�€�Then one night in winter we were playing up at Gateshead and the manager wanted to bring me on for the last minute of the game. I asked if he was joking and before our conversation had finished the full-time whistle had gone.
�€�Having to take time off work to travel for three-and-a-half hours on a coach to be a sub and have to arrange someone to mind my kids and getting paid less than I would at work. It wasn�€trade;t enjoyable.�€�
Rudd returned to Skelmersdale and, having continued where he left off in the scoring stakes, netting 28 times in 24 games during the 2001-02 season, he was made club captain.
�€�I was happy to be back. Things were good at Burscough, but the fact that all the NWCL clubs were within easy travelling distance made it a better arrangement for me.
�€�Skelmersdale have always been a big club at their level and have always got relatively big attendances, so they were always an attractive club for me to play for.�€�
Rudd stayed at the Ashley Travel Stadium until this summer, hitting several landmarks along the way that have etched his name into non-league football history.
In the 2002-03 season, the striker hit 46 goals in 43 games �€“ a record he was to equal last season, though in 38 games and without taking penalties. On leaving Skelmersdale, Rudd joined FC United with a mammoth record of 229 goals in 308 games.
He says: �€�I have some fantastic memories there, looking back, and last season was excellent. To earn promotion was fantastic because the club have deserved it for so long.�€�
But things ended on a low note when promotion-winning boss Paul Gallagher was sacked just a day after the Skelmersdale awards night. The club said they wanted someone with Unibond League experience in charge.
The decision angered many of the players and five, including Rudd, left.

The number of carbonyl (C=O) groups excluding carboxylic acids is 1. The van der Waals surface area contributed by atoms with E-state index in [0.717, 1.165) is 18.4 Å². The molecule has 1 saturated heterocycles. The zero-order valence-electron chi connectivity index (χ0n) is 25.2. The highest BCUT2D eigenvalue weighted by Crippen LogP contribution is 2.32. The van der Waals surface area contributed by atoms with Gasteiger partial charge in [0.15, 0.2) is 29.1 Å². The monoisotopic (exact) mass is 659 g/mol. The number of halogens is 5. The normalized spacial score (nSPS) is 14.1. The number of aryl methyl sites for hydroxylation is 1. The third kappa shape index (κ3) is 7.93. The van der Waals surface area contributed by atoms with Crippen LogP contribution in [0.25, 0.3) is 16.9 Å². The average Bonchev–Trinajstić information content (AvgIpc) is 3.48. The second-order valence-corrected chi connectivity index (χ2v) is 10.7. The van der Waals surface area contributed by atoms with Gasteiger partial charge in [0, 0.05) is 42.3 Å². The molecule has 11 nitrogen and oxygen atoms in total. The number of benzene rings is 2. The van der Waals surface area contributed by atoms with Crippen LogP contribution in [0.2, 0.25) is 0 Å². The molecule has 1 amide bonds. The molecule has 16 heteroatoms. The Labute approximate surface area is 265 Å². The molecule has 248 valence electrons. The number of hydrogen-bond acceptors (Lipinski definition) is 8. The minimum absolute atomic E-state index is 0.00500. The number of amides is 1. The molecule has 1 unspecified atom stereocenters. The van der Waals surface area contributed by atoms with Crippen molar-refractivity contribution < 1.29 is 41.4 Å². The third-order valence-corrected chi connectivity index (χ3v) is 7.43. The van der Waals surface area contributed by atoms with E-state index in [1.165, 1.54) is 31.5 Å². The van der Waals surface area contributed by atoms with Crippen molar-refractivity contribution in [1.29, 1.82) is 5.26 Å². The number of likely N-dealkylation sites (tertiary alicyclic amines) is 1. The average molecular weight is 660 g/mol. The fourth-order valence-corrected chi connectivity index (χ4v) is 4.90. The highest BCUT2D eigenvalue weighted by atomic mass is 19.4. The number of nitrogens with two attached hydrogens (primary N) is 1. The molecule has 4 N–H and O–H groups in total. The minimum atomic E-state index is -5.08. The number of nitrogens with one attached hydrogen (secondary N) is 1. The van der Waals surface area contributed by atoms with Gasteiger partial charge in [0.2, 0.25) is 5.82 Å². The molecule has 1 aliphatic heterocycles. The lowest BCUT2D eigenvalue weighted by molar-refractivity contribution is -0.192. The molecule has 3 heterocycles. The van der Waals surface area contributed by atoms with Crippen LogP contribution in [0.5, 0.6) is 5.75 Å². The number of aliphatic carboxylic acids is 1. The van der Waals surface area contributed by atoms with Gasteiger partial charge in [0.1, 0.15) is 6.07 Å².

Starting afresh with FC United, Rudd admits he feels he is playing with the best team in his career.
He says: �€�It really does feel like home from home. It is a dream playing with Rory [Patterson] up front. I think I�€trade;ve helped his game a lot and he has helped mine too because he can do so much of what I can�€trade;t.
�€�Every other player in the team shows tremendous effort and will to keep their place in the team week in week out and I am just enjoying every minute so far.
�€�I was a nervous wreck before I made my home debut against AFC Wimbledon, but to play before that crowd was immense. They just keep singing for 90 minutes and to have them on my side so early is great. I want to thank them all for giving me so much support.
�€�The best moment so far for me was undoubtedly the goal against Nelson. It�€trade;s funny because once it went in I had no idea how to celebrate. I had a different celebration for every goal at Skelmersdale, so I�€trade;m having to get into the habit again.�€�
And with support from his parents, his two children and his fianc�©e Natalie, Rudd said he is looking forward to a rosy future at Gigg Lane and claims nothing could tempt him away. He adds: �€�I had offers from Conference clubs in the summer and I know a few teams have had scouts watching me this season, but even if Manchester United came in for me tomorrow, I still wouldn�€trade;t leave FC. �€�